The IMNH Mammal Collection currently houses over 1,200 catalogued collections of dry skin and skull preparations. Geographically, most of the collections are from Idaho-especially Idaho desert rodents and Idaho bats. There are also a small number of collections from Texas, Arizona, Oklahoma, California, Utah and Wisconsin.
For more information...Read More »
The vertebrate zoology collections of the Idaho Museum of Natural History hold regional importance as resources for information on vertebrate biodiversity. The collections originated through years of field surveys done by faculty and students of Idaho State...Read More »
The Ray J. Davis Herbarium (IDS), was established in 1931 by Davis, a professor of botany at Idaho State University from 1930-1965. Davis systematically collected specimens from throughout Idaho each summer, culminating in the publication of “Flora of Idaho” in 1952 (now out of print). During Davis’ tenure...Read More »
The Comparative Osteology collection is a teaching and interpretive resource, containing over 2500 bird, mammal, reptile, amphibian, and fish skeletal specimens. The collection is used for teaching comparative osteology, archaeology and zoology classes at IMNH and ISU. It is also a reference collection for paleontologists, archaeologists, and forensic...Read More »
Paleobotany is the scientific study of ancient plants. Paleobotanists learn what plants were like long ago from fossils found in sedimentary rocks. These fossils can be impressions or compressions of the plants left on the rock’s surface, or “petrified” objects, such as wood, which preserve the original plant...Read More »
The IMNH collection holds over 100,000 specimens of fossil vertebrates, ranging in size from the tiny teeth of shrews and rodents...Read More »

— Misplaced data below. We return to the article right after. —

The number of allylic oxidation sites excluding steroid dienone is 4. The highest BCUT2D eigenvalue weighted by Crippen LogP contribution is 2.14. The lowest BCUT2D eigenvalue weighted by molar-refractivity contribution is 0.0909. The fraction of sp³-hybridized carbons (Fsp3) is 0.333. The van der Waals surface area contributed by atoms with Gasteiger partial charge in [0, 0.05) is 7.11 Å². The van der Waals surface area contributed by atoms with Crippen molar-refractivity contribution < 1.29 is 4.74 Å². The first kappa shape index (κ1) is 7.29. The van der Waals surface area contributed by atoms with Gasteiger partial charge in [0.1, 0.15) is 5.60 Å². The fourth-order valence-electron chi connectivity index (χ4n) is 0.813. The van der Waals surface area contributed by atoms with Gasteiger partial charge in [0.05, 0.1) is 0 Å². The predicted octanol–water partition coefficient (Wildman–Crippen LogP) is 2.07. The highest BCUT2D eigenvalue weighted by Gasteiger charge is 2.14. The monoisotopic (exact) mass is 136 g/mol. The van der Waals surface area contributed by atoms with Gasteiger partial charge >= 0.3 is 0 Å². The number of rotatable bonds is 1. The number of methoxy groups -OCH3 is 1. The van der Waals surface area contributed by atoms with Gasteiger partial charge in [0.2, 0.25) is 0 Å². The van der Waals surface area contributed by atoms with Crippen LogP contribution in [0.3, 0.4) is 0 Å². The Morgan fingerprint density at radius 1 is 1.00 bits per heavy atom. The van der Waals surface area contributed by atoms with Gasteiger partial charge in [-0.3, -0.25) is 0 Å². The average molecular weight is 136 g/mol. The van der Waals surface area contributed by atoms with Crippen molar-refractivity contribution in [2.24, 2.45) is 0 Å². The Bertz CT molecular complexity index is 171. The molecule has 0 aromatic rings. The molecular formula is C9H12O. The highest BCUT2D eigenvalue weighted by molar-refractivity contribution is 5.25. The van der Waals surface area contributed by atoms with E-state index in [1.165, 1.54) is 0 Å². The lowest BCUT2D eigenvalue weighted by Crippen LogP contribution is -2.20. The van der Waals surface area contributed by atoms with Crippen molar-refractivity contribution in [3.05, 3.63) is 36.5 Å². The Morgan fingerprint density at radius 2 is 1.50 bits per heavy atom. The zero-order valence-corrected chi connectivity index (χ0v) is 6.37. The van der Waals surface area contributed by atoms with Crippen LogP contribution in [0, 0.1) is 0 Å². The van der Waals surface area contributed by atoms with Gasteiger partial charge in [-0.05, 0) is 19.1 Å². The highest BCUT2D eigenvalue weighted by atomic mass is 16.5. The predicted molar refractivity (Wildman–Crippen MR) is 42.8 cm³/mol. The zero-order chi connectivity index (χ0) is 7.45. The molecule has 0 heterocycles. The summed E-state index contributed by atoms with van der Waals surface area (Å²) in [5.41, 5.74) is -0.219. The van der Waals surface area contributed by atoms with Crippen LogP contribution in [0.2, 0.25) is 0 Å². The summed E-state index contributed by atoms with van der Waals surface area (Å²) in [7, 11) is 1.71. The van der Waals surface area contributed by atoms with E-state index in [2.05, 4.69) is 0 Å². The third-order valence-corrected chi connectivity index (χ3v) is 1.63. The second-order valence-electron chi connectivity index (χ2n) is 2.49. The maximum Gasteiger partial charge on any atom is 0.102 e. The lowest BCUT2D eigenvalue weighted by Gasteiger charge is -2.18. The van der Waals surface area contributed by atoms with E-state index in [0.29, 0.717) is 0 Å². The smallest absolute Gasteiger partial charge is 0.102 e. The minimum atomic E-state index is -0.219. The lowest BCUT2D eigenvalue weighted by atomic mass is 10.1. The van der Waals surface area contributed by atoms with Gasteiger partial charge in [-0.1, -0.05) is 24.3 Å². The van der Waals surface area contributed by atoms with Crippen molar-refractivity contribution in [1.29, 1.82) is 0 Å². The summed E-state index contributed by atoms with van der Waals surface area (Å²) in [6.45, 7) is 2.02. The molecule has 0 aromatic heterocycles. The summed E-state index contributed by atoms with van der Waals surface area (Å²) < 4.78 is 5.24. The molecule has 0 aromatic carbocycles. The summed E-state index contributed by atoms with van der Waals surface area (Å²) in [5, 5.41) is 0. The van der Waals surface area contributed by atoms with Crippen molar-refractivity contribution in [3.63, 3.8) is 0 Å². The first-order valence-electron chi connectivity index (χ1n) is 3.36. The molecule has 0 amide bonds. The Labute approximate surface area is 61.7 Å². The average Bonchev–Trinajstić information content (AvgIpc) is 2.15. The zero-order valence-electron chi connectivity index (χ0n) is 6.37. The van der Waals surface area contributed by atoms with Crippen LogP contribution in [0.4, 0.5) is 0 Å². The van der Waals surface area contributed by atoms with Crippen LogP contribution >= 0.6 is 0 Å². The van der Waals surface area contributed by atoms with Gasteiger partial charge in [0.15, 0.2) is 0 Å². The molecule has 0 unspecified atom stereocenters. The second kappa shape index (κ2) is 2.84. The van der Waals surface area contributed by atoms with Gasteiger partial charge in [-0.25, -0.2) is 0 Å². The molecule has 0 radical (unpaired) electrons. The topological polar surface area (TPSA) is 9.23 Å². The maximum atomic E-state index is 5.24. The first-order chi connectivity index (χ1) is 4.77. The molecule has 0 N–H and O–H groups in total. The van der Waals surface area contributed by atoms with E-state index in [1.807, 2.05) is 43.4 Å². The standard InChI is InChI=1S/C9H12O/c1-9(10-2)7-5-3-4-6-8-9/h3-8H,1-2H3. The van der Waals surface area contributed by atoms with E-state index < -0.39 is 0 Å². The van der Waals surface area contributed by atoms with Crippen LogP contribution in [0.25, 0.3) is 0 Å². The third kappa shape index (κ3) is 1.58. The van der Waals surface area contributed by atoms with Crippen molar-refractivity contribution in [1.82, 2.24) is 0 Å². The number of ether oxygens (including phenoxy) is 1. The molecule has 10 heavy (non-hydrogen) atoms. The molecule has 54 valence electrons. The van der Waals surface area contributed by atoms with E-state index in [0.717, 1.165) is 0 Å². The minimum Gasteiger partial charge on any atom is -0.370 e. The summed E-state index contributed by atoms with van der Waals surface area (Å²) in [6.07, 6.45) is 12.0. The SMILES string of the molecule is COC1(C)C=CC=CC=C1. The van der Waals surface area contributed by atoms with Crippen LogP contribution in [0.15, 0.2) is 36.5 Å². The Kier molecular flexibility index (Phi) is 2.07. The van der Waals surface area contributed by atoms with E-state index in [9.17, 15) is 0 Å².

Rocks and the minerals are the building blocks of the earth. Modern technology and our society as a whole depend upon rocks and minerals as raw materials. In fact, rocks and minerals have supported the development of societies and civilizations throughout human history.
The scientific study of rocks and...Read More »
Invertebrate Paleontology is the study of ancient animals without backbones. Most groups of invertebrates and geologic ages are represented in the IMNH collection, including sponges, corals, trilobites, insects, crustaceans, clams, snails, chitons, bryozoans, brachiopods, starfish, sea urchins, sand dollars, and crinoids. We also have collections of trace fossils,...Read More »
Why We Have Collections
The Idaho Museum of Natural History cares for over 500,000 specimens in our collections. The specimens we collect and conserve document the natural history of Idaho and the Intermountain West. The collections are divided into three divisions: Anthropology, Earth Sciences, and Life Sciences. Taken together they form...Read More »
IMNH’s archives contains: film & audio recordings, photographic media, accession & exhibit records, & copies of our in-house publications. These records are specific to IMNH as an entity, and are the responsibility of the Registrar. They include original accession documentation for all collections, legal, copyright, and other records about the...Read More »
Anthropology is the study of human cultural diversity, archaeology, language, and human biology and evolution. The collections at the IMNH are focused on Idaho, but span the globe in...Read More »
The life sciences comprise all fields of science that involve the scientific study of living organisms, like plants, animals, and human beings. Included in the life sciences is biology, a natural science concerned with the study of life and living organisms, including...Read More »
Our collections focus on the natural history of Idaho, but...Read More »
The IMNH bird collection includes approximately 1300 skins/skulls, from southeast Idaho. Mr. Richard J. Jeppson a local high school teacher and taxidermist donated is collection of approximately 387 skins and 150 taxidermy mounts.
For more information please contact:
Dr. Rick Williams
Curator of Botany, Life Sciences Division Head